It was 13 years ago today that I quit working for a living: December 19, 1999.
I was a cubicle guy, never had an office, never had a secretary, never was a big shot, but the money was pretty good, and that’s what I was interested in. Money for rent, food and booze.
You’re looking at a simple man.
I was a newspaper copy editor. I began in 1969 in New Orleans as a reporter, but I discovered pretty darn quick that I was not cut out for that. I requested a desk job after six months on the bloody street, and they gave it to me.
I never had to deal with the public again, thank God.
Three newspapers over 30 years: Actually, there were seven, but I do not count the brief months in Jacksonville and San Antonio. They were merely layovers, and never were included in my resumé. Nor do I include the months at the Houston Post. I quickly switched to the Houston Chronicle where I stayed 15 years.
And I count the two newspapers in New Orleans as one. They were jointly owned and they shared the same building and newsroom. My very first paper, the flashy New Orleans States-Item, went out of business in 1980. I worked there on two occasions, and once on the now barely surviving Times-Picayune.
Of course, there was the San Juan Star. I worked there two times. I really loved working in Puerto Rico, and likely would have stayed forever except for strikes called too frequently by the communist-led* labor union.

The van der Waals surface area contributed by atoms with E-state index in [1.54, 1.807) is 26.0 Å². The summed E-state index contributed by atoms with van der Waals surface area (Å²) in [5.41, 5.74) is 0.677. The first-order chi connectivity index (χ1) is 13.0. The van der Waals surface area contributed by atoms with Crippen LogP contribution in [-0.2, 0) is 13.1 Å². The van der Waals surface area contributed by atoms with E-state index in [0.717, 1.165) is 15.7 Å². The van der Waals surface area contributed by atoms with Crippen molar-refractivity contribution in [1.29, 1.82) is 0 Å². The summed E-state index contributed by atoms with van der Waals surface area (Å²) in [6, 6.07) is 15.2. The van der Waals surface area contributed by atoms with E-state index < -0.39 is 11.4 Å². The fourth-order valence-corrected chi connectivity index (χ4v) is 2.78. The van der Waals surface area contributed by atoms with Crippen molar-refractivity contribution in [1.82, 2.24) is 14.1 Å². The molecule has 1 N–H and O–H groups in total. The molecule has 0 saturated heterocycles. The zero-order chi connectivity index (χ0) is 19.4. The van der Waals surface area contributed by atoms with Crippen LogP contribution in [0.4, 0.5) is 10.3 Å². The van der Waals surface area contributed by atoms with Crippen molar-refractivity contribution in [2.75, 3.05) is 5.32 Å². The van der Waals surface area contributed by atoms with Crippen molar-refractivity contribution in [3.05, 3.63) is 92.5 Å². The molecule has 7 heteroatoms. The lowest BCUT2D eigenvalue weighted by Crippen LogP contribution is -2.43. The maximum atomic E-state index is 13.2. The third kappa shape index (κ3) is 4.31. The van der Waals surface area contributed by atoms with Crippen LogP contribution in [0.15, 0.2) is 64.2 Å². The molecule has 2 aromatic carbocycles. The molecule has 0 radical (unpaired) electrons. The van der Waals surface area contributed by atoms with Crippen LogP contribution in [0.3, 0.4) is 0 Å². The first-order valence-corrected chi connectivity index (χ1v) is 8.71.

What does a copy editor do? Mostly, puts stories that reporters write into better English, plus writing headlines, doing page layouts, that kind of stuff. I could do all of it blindfolded with my hands tied behind my back, a natural talent.
And I’ve never taken a single course in journalism.
The Houston Chronicle would let you retire at 55 if you’d worked there for 15 years. I reached both points almost simultaneously. I waved goodbye and left.
I immediately gave away or sold 99 percent of my possessions, packed two suitcases a month later and moved far south. Never a moment of regret.
It amuses me that many people, mostly men, feel adrift in retirement, lose their sense of self. They lack imagination — not a problem I share.
Thirteen: My lucky number today.
* * * *
* Literally, partly explaining my antipathy toward unions and commies. I enjoyed a little vengeance when the wife of the party’s leader took her clothes off for me on more than one occasion. He never knew, but I did. Sweet.